In an effort to make Michigan roads safer, Gov. Jennifer
Granholm has signed a pair of bills intended to crack down on the state's worst
drunken drivers. The new rules are now in effect.
Sponsored by Rep. Kevin Elsenheimer, R-Bellaire, and Sen.
Jason Allen, R-Traverse City, the legislation ends the practice of removing a
drunken driving conviction from a driver's record 10 years after the offense.
The bills were inspired by the death of Heidi Steiner.
According to The Detroit News, the
Bellaire, MI, woman was killed at age 16 in a crash with Daniel Buffman, who
was driving drunk.
Buffman had a string of alcohol-related offenses and was
sentenced to prison for Steiner's death. Shortly after his release 10 years
later, he was arrested for drunken driving, the newspaper reported.
Michigan's statute of limitations prohibited the first
conviction from being taken into account. He was sentenced to 93 days in jail,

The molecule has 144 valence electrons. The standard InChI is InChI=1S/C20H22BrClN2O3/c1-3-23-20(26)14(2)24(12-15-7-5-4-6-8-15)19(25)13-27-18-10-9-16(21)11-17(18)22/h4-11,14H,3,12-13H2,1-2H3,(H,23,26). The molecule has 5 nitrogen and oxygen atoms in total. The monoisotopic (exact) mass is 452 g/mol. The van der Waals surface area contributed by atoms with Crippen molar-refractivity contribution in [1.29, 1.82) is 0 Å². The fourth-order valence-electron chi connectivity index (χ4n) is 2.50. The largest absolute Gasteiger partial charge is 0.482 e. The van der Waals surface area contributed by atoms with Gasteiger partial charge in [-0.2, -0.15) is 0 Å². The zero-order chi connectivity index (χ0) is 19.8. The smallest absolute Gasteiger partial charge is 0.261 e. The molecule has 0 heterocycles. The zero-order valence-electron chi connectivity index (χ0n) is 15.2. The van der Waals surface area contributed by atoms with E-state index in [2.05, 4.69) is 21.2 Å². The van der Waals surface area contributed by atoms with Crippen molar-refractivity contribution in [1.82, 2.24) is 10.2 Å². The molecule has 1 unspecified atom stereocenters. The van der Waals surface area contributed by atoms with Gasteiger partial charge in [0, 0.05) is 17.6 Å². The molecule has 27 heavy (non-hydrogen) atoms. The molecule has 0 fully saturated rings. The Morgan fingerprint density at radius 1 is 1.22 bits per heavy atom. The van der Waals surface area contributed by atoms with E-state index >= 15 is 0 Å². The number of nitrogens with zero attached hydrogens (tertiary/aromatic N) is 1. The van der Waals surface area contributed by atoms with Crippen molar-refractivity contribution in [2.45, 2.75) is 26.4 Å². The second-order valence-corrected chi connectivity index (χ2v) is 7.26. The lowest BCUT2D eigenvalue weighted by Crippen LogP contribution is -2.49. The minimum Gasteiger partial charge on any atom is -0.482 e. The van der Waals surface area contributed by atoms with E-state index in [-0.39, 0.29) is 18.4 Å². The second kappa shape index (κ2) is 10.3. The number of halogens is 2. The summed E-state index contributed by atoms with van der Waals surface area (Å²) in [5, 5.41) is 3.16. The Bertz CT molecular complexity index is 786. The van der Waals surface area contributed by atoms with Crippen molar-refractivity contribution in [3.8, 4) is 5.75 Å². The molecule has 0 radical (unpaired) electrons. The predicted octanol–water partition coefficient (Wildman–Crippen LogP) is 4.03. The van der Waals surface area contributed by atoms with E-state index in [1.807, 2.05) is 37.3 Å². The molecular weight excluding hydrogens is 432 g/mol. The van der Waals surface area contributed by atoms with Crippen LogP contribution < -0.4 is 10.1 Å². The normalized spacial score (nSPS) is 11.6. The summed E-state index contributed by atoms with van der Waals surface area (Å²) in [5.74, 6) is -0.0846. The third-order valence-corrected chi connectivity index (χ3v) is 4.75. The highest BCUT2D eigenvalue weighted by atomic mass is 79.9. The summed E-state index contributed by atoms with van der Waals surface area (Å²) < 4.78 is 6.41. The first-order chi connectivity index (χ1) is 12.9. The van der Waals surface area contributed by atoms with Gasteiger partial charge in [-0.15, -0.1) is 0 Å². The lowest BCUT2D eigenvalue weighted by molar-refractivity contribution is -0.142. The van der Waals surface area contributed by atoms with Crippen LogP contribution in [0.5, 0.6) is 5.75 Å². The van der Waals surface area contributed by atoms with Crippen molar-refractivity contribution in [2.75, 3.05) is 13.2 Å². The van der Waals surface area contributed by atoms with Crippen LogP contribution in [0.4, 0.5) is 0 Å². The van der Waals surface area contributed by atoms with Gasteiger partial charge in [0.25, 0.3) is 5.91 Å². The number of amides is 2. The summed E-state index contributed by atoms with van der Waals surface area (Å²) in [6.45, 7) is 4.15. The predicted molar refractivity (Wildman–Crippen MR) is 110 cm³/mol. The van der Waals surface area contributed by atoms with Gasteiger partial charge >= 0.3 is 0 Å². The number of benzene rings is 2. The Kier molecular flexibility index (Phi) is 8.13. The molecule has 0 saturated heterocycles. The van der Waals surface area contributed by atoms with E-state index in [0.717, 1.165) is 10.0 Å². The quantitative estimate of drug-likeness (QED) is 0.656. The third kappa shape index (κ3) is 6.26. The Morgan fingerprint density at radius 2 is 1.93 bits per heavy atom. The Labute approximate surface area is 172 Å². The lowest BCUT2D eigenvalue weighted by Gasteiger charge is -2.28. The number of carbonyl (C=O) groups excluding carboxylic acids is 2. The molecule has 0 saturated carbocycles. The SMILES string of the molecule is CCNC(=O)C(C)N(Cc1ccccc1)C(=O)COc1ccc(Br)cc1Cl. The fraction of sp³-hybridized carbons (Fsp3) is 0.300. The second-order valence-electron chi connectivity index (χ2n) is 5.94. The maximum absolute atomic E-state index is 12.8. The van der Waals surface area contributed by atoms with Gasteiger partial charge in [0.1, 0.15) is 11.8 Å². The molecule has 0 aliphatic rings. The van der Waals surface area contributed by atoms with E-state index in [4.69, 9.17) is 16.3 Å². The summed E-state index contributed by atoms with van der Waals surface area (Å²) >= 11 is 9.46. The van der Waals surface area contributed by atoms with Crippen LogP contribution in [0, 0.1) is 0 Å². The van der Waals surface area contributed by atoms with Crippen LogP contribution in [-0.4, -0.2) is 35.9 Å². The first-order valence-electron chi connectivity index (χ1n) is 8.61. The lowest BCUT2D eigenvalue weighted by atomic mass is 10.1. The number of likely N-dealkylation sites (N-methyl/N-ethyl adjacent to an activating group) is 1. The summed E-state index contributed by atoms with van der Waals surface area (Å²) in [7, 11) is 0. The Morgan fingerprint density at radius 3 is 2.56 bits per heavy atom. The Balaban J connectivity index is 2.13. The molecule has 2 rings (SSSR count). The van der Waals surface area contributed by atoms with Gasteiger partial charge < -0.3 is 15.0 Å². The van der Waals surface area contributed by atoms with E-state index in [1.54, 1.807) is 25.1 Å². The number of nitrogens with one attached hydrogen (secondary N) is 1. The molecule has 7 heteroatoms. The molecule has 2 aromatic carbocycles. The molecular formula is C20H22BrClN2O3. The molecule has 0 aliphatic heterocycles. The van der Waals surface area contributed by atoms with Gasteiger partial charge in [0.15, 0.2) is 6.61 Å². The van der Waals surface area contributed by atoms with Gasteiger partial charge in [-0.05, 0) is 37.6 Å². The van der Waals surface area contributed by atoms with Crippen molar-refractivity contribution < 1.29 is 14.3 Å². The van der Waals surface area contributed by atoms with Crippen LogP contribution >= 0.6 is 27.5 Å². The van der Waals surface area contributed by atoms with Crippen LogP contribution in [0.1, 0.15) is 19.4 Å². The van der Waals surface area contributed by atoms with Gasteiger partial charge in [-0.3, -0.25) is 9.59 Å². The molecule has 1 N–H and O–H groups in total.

the maximum for a first-time offender, the News
Elsenheimer's bill - HB6009 -eliminates the current 10-year
statute of limitations between first and third, or subsequent, felony drunk or
drugged driving offenses.
"This bill will ensure that people who repeatedly endanger
the public receive the punishment they deserve, and more importantly, allows
the courts to take appropriate steps to protect the public safety," Elsenheimer
said in a written statement.
Allen's bill - SB1241 - requires the Michigan Secretary of
State to maintain driver records for the lifetime of offenders.